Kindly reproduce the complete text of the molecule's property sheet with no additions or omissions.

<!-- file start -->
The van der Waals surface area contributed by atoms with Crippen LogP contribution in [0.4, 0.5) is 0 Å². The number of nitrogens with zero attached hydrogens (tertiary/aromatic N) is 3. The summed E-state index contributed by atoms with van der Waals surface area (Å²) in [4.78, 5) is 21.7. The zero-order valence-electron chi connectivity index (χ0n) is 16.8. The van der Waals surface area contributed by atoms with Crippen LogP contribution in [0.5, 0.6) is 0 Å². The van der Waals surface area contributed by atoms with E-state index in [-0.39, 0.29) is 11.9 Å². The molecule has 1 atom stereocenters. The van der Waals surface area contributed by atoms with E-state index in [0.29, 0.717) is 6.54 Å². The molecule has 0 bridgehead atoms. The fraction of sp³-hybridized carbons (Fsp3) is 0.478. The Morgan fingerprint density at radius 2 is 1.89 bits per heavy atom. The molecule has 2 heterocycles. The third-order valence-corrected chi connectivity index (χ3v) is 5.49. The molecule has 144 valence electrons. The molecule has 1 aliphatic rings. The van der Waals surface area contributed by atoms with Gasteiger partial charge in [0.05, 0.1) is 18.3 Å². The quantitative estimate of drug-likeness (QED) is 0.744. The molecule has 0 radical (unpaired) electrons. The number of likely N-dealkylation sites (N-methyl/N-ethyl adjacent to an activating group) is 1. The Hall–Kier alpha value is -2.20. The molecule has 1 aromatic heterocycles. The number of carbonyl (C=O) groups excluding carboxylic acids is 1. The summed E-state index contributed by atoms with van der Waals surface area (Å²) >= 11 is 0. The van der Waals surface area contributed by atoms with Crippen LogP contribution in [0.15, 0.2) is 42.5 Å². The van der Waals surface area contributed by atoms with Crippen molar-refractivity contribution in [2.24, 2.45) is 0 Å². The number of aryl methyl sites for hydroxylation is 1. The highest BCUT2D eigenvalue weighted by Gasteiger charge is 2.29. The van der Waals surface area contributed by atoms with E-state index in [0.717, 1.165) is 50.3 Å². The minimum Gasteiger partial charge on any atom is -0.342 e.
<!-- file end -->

The van der Waals surface area contributed by atoms with Crippen LogP contribution in [0.4, 0.5) is 0 Å². The number of nitrogens with zero attached hydrogens (tertiary/aromatic N) is 3. The summed E-state index contributed by atoms with van der Waals surface area (Å²) in [4.78, 5) is 21.7. The zero-order valence-electron chi connectivity index (χ0n) is 16.8. The van der Waals surface area contributed by atoms with Crippen LogP contribution in [0.5, 0.6) is 0 Å². The van der Waals surface area contributed by atoms with E-state index in [-0.39, 0.29) is 11.9 Å². The molecule has 1 atom stereocenters. The van der Waals surface area contributed by atoms with E-state index in [0.29, 0.717) is 6.54 Å². The molecule has 0 bridgehead atoms. The fraction of sp³-hybridized carbons (Fsp3) is 0.478. The Morgan fingerprint density at radius 2 is 1.89 bits per heavy atom. The molecule has 2 heterocycles. The third-order valence-corrected chi connectivity index (χ3v) is 5.49. The molecule has 144 valence electrons. The molecule has 1 aliphatic rings. The van der Waals surface area contributed by atoms with Gasteiger partial charge in [0.05, 0.1) is 18.3 Å². The quantitative estimate of drug-likeness (QED) is 0.744. The molecule has 0 radical (unpaired) electrons. The number of likely N-dealkylation sites (N-methyl/N-ethyl adjacent to an activating group) is 1. The Hall–Kier alpha value is -2.20. The molecule has 1 aromatic heterocycles. The number of carbonyl (C=O) groups excluding carboxylic acids is 1. The summed E-state index contributed by atoms with van der Waals surface area (Å²) >= 11 is 0. The van der Waals surface area contributed by atoms with Crippen LogP contribution in [0.15, 0.2) is 42.5 Å². The van der Waals surface area contributed by atoms with Crippen molar-refractivity contribution in [2.24, 2.45) is 0 Å². The number of aryl methyl sites for hydroxylation is 1. The highest BCUT2D eigenvalue weighted by Gasteiger charge is 2.29. The van der Waals surface area contributed by atoms with E-state index in [0.717, 1.165) is 50.3 Å². The minimum Gasteiger partial charge on any atom is -0.342 e.